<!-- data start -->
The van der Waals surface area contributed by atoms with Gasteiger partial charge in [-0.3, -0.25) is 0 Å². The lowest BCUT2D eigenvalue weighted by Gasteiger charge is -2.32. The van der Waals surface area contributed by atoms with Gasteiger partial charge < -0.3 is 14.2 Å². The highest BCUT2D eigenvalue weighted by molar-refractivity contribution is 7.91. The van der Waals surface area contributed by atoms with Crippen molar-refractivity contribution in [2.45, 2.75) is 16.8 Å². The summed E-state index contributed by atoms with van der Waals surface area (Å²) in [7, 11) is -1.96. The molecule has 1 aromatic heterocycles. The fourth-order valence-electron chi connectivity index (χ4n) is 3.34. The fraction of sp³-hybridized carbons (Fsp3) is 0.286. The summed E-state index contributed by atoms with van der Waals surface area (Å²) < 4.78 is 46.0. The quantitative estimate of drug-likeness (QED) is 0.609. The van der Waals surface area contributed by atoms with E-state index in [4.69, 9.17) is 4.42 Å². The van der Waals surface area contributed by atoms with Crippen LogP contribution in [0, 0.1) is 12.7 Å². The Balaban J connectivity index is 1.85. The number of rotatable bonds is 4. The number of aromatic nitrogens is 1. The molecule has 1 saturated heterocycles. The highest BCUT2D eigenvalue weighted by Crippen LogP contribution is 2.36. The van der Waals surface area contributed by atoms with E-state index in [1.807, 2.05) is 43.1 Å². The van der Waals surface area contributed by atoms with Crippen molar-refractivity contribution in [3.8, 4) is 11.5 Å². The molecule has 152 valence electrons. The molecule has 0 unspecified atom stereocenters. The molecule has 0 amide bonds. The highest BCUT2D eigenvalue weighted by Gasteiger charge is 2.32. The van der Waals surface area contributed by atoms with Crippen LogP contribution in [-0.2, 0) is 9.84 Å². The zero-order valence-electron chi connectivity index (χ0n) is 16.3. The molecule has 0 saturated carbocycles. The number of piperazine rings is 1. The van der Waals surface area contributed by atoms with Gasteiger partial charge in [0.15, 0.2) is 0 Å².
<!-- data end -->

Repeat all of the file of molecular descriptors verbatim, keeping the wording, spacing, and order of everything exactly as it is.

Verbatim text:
The van der Waals surface area contributed by atoms with Gasteiger partial charge in [-0.3, -0.25) is 0 Å². The lowest BCUT2D eigenvalue weighted by Gasteiger charge is -2.32. The van der Waals surface area contributed by atoms with Gasteiger partial charge < -0.3 is 14.2 Å². The highest BCUT2D eigenvalue weighted by molar-refractivity contribution is 7.91. The van der Waals surface area contributed by atoms with Crippen molar-refractivity contribution in [2.45, 2.75) is 16.8 Å². The summed E-state index contributed by atoms with van der Waals surface area (Å²) in [7, 11) is -1.96. The molecule has 1 aromatic heterocycles. The fourth-order valence-electron chi connectivity index (χ4n) is 3.34. The fraction of sp³-hybridized carbons (Fsp3) is 0.286. The summed E-state index contributed by atoms with van der Waals surface area (Å²) < 4.78 is 46.0. The quantitative estimate of drug-likeness (QED) is 0.609. The van der Waals surface area contributed by atoms with E-state index in [4.69, 9.17) is 4.42 Å². The van der Waals surface area contributed by atoms with Crippen LogP contribution in [0, 0.1) is 12.7 Å². The Balaban J connectivity index is 1.85. The number of rotatable bonds is 4. The number of aromatic nitrogens is 1. The molecule has 1 saturated heterocycles. The highest BCUT2D eigenvalue weighted by Crippen LogP contribution is 2.36. The van der Waals surface area contributed by atoms with E-state index in [1.807, 2.05) is 43.1 Å². The van der Waals surface area contributed by atoms with Crippen molar-refractivity contribution in [3.8, 4) is 11.5 Å². The molecule has 152 valence electrons. The molecule has 0 unspecified atom stereocenters. The molecule has 0 amide bonds. The highest BCUT2D eigenvalue weighted by Gasteiger charge is 2.32. The van der Waals surface area contributed by atoms with Crippen LogP contribution in [-0.2, 0) is 9.84 Å². The zero-order valence-electron chi connectivity index (χ0n) is 16.3. The molecule has 0 saturated carbocycles. The number of piperazine rings is 1. The van der Waals surface area contributed by atoms with Gasteiger partial charge in [0.15, 0.2) is 0 Å².